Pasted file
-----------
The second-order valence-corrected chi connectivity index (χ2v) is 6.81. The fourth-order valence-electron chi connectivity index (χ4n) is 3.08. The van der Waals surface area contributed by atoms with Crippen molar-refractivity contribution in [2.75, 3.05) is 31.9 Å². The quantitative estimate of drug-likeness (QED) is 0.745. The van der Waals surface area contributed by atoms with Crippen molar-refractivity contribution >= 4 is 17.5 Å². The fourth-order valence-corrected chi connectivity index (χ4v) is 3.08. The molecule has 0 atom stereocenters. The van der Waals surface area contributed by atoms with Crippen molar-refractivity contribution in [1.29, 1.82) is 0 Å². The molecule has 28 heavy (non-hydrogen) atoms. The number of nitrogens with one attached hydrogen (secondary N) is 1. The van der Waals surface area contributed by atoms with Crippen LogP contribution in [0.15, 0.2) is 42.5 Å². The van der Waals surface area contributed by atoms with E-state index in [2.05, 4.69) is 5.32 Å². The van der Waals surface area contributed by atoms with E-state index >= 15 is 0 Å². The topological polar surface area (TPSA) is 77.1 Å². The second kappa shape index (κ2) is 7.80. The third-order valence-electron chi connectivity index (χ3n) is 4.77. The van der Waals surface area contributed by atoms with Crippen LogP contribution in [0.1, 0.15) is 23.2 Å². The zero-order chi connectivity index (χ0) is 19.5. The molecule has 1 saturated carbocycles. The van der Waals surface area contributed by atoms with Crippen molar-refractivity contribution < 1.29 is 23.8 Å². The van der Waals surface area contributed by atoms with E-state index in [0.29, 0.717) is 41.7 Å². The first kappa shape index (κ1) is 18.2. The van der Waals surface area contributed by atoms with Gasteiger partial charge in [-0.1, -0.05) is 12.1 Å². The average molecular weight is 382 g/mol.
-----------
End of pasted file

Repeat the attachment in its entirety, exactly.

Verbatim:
The second-order valence-corrected chi connectivity index (χ2v) is 6.81. The fourth-order valence-electron chi connectivity index (χ4n) is 3.08. The van der Waals surface area contributed by atoms with Crippen molar-refractivity contribution in [2.75, 3.05) is 31.9 Å². The quantitative estimate of drug-likeness (QED) is 0.745. The van der Waals surface area contributed by atoms with Crippen molar-refractivity contribution >= 4 is 17.5 Å². The fourth-order valence-corrected chi connectivity index (χ4v) is 3.08. The molecule has 0 atom stereocenters. The van der Waals surface area contributed by atoms with Crippen molar-refractivity contribution in [1.29, 1.82) is 0 Å². The molecule has 28 heavy (non-hydrogen) atoms. The number of nitrogens with one attached hydrogen (secondary N) is 1. The van der Waals surface area contributed by atoms with Crippen LogP contribution in [0.15, 0.2) is 42.5 Å². The van der Waals surface area contributed by atoms with E-state index in [2.05, 4.69) is 5.32 Å². The van der Waals surface area contributed by atoms with E-state index >= 15 is 0 Å². The topological polar surface area (TPSA) is 77.1 Å². The second kappa shape index (κ2) is 7.80. The third-order valence-electron chi connectivity index (χ3n) is 4.77. The van der Waals surface area contributed by atoms with Crippen LogP contribution in [0.1, 0.15) is 23.2 Å². The zero-order chi connectivity index (χ0) is 19.5. The molecule has 1 saturated carbocycles. The van der Waals surface area contributed by atoms with Crippen molar-refractivity contribution < 1.29 is 23.8 Å². The van der Waals surface area contributed by atoms with E-state index in [0.29, 0.717) is 41.7 Å². The first kappa shape index (κ1) is 18.2. The van der Waals surface area contributed by atoms with Gasteiger partial charge in [-0.1, -0.05) is 12.1 Å². The average molecular weight is 382 g/mol.